October 1, 2005
Smart Retirement Planning For Every Age
coverage. Currently, David has $450,000 worth of coverage
and Gay has $200,000. Dunagan says they each should have $800,000. A 20-year term policy will be cheap and meet their needs. Higher insurance levels may be needed to take care of the mortgage, the children’s college education, and other living expenses.
Open additional tax-sheltered investments. Saving outside your employer-sponsored retirement plan is always smart. Dunagan says the Highs should put $500 per month into a tax-sheltered retirement vehicle. He recommends an index fund inside a variable annuity because it would be tax deferred for the next 20 years and by then they would be in a lower tax bracket.
Keep spending under control. As you become a higher wage earner, you become more vulnerable to layoffs. You also have to guard against illness more often as you get older. “You don’t want to overextend yourself, assuming you will always be able to keep up your current lifestyle,” says Dunagan. “You need to leave yourself breathing room, so if you or your spouse lose a job or get sick, you will better be able to handle the change.”
Don’t refinance unless necessary. A lot of professionals run up $30,000 to $40,000 in credit card debt then refinance their mortgage to pay it off because the real estate market has been strong. However, they run the risk of running up their credit cards again. “They don’t get that they are living above their means,” says Dunagan. “You have to be careful of re-stripping the equity out of your house. At some point you stop refinancing and pay off the mortgage.”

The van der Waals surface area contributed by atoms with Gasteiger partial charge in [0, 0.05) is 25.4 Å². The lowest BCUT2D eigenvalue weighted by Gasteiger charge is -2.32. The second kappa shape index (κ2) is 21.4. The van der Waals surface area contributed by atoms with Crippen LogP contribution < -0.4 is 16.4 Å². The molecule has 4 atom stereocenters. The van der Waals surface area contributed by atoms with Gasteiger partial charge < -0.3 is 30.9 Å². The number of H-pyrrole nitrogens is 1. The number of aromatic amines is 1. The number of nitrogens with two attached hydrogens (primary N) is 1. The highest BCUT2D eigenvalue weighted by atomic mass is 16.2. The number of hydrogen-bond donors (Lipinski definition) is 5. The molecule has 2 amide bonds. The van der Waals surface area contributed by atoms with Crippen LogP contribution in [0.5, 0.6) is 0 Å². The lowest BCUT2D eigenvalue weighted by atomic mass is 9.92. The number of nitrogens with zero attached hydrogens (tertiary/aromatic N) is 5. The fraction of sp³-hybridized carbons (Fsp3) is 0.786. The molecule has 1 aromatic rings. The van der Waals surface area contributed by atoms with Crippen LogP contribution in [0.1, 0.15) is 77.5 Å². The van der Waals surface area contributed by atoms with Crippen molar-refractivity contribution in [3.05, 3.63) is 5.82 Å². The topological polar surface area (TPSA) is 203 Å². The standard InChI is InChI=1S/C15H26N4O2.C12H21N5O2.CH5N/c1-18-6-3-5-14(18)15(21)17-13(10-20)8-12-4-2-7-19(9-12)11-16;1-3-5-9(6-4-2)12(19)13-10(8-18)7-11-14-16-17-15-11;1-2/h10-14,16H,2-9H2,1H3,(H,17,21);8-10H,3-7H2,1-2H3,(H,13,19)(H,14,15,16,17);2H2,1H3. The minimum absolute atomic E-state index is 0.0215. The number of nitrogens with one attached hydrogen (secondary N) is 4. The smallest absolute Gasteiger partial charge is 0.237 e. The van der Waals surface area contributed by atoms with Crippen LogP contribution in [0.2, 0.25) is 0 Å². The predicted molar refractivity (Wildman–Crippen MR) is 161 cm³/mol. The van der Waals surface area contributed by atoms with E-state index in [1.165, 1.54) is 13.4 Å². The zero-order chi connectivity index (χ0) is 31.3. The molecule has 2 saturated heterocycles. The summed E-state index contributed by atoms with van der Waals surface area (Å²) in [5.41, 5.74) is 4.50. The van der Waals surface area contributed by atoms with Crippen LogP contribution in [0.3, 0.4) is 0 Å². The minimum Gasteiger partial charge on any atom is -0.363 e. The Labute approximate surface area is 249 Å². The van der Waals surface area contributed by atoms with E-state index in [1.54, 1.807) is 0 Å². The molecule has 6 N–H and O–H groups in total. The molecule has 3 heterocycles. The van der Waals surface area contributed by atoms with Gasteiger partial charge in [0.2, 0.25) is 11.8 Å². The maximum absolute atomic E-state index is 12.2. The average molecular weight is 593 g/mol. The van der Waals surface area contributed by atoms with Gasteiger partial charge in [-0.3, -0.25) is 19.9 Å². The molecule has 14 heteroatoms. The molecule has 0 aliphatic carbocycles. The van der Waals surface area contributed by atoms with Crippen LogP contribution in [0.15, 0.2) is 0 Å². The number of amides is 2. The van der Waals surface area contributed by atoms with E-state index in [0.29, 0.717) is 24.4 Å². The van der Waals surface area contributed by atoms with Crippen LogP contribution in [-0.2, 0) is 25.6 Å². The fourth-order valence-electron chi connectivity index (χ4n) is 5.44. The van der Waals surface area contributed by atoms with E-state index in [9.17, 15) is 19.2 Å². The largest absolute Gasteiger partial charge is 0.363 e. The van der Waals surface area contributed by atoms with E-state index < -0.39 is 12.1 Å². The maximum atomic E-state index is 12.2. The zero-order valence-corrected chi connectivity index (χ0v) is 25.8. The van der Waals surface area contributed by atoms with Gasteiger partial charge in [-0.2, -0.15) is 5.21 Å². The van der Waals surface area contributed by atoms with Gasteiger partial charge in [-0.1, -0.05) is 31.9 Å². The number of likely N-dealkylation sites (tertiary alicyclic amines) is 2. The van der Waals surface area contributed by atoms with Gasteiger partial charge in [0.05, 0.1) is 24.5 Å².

Prepare for the possibility of divorce. “Divorce can be financially devastating,” says Dunagan. “Design a plan to regroup, to get back on track, and be prepared to make adjustments, whether it’s moving to a smaller place or whatever you need to do. Don’t get depressed, take action.”
The Highs want a larger home, and now they have the ability to save for one. Dunagan says they shouldn’t pay more than $1,000 more a month for their new mortgage than they currently pay, to make sure they don’t overextend themselves. “They should be able to get a better rate with an FHA loan,” he says. “After 12 months of good credit behavior, [the Highs] should be able to get a good rate.”
Overall, the best days are ahead for the Highs. “They have taken responsibility for what’s happened and have bailed themselves out,” says Dunagan. “They are making better decisions and wise choices. They are definitely on the right track.”
The Advice For Your 40s
While typically you might expect an allocation of 65% stocks and 35% fixed income for the forty something crowd, if you are on track with your retirement goals and also have savings in cash, Dunagan likes to be a little more aggressive. “You want to take your foot off the accelerator a little bit, but you still need growth,” he says.
Of course, since everyone will have different life situations by the time they reach their 40s, there